2. I can honestly say that when it comes to journaling, I am now a complete convert to Paperblanks Embellished Manuscripts journals, in the Ultra size. They are a good large size, with plenty of space for long journaling entries and they lay flat too which makes the whole writing experience much more comfortable. Whilst being large enough to accommodate my lengthy journal entries, they are still small enough to carry around with me and manage to feel substantial, without feeling cumbersome.

    I especially like the fold over flap with magnetic closure, which helps protect the pages when being carried around in a bag. Journals with no closure can sometimes open up and splay in transit which in turn damages the pages. Having the secure flap close around the journal prevents this.

    The pocket at the back which has become a somewhat ubiquitous feature of quality journals, is sturdy and can accommodate a decent stash of items I want to secrete away in there. A lot of people find these pockets a nice yet arbitrary feature; I always use them and would feel a bit lost if my journal didn’t have one.

    Whilst the beautiful covers are what initially drew me to these journals (and let’s be honest here, these are some of the most stunning journals you can purchase!) it was the overall quality that has seen me become a firm convert. The paper is creamy ivory in colour with a woven texture that not only looks gorgeous, but stands up perfectly to my fountain pens and inks with no bleedthrough or feathering. The tooth of the paper is just enough for the nib to gain some purchase on, without catching or snagging. It is, in short, perfect!

    So yeah, I love these journals and wouldn’t use anything else. I do have a couple of smaller Paperblanks notebooks too (one of the cat ones and a shufa one too) which I use for jotting down random notes and lists throughout the day. They’re just really versatile and add an element of luxury to what would otherwise be an incredible prosaic activity.

    Thank you to Paperblanks for creating the ultimate journal. I have searched for years trying to find the perfect combination of attractive exterior, fountain pen friendly paper, comfort and durability, within a very reasonable price margin.

    Am looking forward to seeing what new designs you guys release in the future.


    • I can only fully agree! As I always loved journaling, about the small things that happen in a day or week, and about my big, philosophical ideas 😉 But it was hard to find books that are beautiful yet practical and with great quality, big enough yet easy to carry with me everywhere.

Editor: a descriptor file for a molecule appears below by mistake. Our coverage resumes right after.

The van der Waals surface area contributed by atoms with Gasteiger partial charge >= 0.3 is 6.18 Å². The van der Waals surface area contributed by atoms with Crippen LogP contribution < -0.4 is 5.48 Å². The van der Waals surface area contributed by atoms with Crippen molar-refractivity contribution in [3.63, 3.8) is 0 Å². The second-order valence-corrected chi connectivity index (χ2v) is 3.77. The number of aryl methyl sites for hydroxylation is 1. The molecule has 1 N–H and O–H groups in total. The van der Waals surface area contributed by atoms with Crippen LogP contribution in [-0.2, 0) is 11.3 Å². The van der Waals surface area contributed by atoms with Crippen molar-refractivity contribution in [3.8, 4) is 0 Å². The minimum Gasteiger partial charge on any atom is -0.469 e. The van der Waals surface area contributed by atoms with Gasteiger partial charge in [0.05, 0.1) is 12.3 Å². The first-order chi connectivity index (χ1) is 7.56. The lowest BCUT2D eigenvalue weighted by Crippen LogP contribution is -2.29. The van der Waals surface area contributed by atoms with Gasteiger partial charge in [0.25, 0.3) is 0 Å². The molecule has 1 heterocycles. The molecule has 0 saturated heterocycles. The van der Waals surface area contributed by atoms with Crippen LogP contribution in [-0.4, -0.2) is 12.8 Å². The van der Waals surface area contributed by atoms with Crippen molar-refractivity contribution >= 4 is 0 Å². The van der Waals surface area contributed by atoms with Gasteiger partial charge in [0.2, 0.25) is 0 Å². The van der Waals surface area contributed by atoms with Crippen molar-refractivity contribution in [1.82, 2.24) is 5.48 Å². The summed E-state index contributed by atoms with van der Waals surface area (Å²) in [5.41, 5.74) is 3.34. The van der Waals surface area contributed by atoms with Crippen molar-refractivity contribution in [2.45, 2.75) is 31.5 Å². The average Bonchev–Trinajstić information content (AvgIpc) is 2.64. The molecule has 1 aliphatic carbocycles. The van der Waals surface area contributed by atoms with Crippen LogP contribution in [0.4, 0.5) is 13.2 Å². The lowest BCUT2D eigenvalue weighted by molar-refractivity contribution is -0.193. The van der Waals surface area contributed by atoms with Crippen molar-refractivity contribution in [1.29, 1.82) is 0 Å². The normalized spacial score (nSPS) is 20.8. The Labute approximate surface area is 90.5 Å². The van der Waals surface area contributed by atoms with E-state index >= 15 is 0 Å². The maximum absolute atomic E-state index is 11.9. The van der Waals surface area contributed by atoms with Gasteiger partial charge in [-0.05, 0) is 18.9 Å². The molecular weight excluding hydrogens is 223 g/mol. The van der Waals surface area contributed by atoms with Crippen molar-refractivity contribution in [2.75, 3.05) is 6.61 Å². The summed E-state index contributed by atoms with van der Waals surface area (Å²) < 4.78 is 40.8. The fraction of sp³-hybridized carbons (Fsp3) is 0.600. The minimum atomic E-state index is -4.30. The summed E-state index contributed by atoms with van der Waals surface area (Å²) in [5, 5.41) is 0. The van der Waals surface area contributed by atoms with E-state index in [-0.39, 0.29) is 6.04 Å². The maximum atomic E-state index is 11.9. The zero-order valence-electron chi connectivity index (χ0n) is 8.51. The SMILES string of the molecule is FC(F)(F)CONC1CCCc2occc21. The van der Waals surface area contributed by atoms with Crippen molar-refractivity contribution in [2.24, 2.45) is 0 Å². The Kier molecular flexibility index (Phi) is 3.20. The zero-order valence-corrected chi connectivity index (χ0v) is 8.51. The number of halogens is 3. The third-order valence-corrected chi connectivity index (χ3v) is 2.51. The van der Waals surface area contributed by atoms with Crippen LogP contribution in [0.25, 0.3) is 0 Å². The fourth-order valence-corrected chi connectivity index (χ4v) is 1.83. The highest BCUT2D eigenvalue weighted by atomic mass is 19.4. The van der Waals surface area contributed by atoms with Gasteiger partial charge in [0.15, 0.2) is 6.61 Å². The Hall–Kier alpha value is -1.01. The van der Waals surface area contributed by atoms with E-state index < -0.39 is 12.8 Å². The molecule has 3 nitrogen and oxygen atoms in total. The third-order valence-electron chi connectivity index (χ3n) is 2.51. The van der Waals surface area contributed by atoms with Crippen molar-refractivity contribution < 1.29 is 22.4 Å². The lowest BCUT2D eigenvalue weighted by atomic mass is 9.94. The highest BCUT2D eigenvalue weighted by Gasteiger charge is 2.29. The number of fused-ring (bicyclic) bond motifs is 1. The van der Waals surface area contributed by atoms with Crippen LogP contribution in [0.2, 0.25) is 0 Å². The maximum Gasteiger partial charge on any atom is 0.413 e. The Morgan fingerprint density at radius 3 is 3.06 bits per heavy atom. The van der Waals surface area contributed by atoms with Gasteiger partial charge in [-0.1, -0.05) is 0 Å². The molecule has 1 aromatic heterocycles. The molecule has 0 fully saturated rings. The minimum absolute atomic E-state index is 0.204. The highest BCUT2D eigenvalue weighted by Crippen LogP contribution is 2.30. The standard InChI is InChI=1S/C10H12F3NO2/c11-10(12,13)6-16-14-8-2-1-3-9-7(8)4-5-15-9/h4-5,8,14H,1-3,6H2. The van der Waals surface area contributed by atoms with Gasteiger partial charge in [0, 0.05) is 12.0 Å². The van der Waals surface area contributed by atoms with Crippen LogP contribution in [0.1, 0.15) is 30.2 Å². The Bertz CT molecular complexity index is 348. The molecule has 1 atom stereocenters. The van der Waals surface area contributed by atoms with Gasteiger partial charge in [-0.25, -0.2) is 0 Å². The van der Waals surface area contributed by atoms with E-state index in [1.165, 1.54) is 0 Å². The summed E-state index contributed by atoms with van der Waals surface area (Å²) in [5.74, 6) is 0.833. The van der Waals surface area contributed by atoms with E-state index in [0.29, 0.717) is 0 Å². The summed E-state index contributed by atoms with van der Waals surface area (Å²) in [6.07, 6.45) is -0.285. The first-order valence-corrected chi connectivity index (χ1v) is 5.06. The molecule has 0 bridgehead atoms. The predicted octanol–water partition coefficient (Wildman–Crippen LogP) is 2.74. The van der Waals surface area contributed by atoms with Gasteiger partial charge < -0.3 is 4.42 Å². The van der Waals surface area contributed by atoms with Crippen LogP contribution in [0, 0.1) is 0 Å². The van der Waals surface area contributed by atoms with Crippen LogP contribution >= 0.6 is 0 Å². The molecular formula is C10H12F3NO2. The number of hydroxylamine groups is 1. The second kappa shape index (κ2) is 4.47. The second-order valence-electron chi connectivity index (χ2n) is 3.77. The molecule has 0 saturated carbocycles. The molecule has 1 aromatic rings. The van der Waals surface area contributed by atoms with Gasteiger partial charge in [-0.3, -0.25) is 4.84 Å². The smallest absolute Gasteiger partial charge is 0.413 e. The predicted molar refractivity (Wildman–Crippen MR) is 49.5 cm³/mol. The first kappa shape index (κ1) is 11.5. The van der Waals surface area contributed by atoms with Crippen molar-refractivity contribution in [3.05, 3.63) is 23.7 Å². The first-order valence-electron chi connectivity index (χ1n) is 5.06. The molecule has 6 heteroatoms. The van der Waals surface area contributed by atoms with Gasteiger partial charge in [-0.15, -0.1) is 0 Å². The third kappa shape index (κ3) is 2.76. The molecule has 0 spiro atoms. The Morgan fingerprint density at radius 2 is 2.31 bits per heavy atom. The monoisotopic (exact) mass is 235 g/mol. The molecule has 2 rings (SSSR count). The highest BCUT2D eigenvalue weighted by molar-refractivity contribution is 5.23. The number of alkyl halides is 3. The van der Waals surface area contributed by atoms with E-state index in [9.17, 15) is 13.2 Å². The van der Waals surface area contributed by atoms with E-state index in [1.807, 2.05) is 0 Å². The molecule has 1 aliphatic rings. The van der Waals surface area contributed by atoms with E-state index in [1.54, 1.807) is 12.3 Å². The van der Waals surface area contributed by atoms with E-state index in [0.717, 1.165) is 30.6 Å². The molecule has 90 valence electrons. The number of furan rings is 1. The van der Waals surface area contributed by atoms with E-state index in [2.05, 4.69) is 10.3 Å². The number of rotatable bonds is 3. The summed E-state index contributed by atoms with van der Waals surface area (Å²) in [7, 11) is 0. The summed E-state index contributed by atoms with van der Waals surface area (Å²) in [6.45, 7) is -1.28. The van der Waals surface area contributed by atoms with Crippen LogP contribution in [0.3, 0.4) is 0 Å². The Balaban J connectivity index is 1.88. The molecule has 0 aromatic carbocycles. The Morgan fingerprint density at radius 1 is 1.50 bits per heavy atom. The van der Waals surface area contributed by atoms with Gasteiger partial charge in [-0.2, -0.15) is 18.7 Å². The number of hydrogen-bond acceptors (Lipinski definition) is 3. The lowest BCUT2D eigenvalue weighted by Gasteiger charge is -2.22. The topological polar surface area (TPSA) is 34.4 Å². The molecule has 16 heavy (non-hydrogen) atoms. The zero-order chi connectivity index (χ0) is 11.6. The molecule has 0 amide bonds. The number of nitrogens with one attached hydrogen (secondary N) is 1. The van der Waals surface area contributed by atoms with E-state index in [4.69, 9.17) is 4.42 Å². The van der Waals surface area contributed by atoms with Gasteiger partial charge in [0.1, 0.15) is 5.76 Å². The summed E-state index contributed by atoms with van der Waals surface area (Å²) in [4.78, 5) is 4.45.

And then, a few years ago, I found Paperblanks and I am absolutely addicted! I use the books as a diary and have quite an extensive collection. In general it takes me 3 to 6 months to finish 1 Ultra sized lined book of 144 pages. Recently I counted all my still empty ones and I’m pleased to say I have enough for another 3 wonderful writing years OMG (not that this fact will stop me from buying more of these marvels, haha).

      I already have the entire Ultra Lined-collection with a magnetic wrap, so I’m expanding my horizons to other collections such as the stunning, golden books with Gustav Klimt as inspiration. There is one collection that unfortunately doesn’t exist in Ultra, which is the Varanasi Silks and Saris. Dear Paperblanks, it would be great (and I think I can speak for all Ultra fans here) if this gorgeous collection is also available in Ultra Lined 😉 Big thanks and keep creating!

      • Thank you, Karen!

        It means so much to hear how people use our journals and the role journalling can play in someone’s life. You are going to have such a wonderful collection of memories as you continue to fill out your journals.

        We will certainly make a note about the Varanasi Silks and Saris, too!

        All the best,
        Robyn @ Paperblanks

  3. Those are some pretty journals. Wish I could get my hands on one of those. I’ve never liked clasp or magnetic journals (I prefer elastic or wrap-around leather), I’d almost get over that for these designs.

    Fun article. So true about just writing.

    I like to start journals with something easy, like an “about me” section. Doing something basic and easy helps you feel like you’ve broken in the journal and don’t have to come up with something special for the first few pages.

  4. Hi there!

    How would you recommend keeping a work journal? I just started working at a logistical service provider in the Netherlands, and want to start a journal to reflect back on my day and what I learned and/or accomplished.

    It’s a busy job, and I take Notes all day to keep the workflow up and not forget a task. I already keep a “lessons learned” journal-ish document on my computer, but that’s meant to help me remind how to perform a certain task, as I’m everyones assistant and can’t afford to forget them.
    But – back to the professional journal. How should I get started? What should I note and what does someone typically leave out? Thanks!

    • Hi Jeroen,

      This is a great question! There are a lot of ways that keeping a journal can help you in your professional life, and there is no one right way to go about keeping a professional journal.

      You’re off to a great start by keeping a “lessons learned” journal. Writing things has has been scientifically proven to help you actually remember them, so this is a great way to continue your on-the-job learning.

      In terms of the type of professional journal you should keep, it really depends on what you hope to get out of it. Do you want to set and achieve goals? Make to-do lists to keep you on track? Keep helpful hints for completing a task more efficiently next time?

      A professional journal can be a great place to list advice from your mentors or to write down contacts that you don’t want to risk losing in cyberspace. You can also vent about your current situation (or make plans to change it) without risk of your employer getting wind. Whether you are writing out study notes or analysing a presentation that didn’t go as planned, a journal is a non-judgmental place for being totally honest about your experiences. And ultimately, it is only when you really understand your hopes and goals that you can begin to work toward them.

      If you’re looking to set and achieve some goals, here are 15 prompts to help you get started: http://blog.paperblanks.com/2017/01/15-goal-oriented-journalling-prompts-to-start-the-new-year-right/

      No matter the type of journal you wish to keep, these are some helpful “first steps” to get you on the right track: http://blog.paperblanks.com/2016/05/5-ways-to-go-from-journal-owner-to-actual-journal-user/

      Good luck! Let us know how it goes – we are always looking to hear from real-life journallers and share their ideas.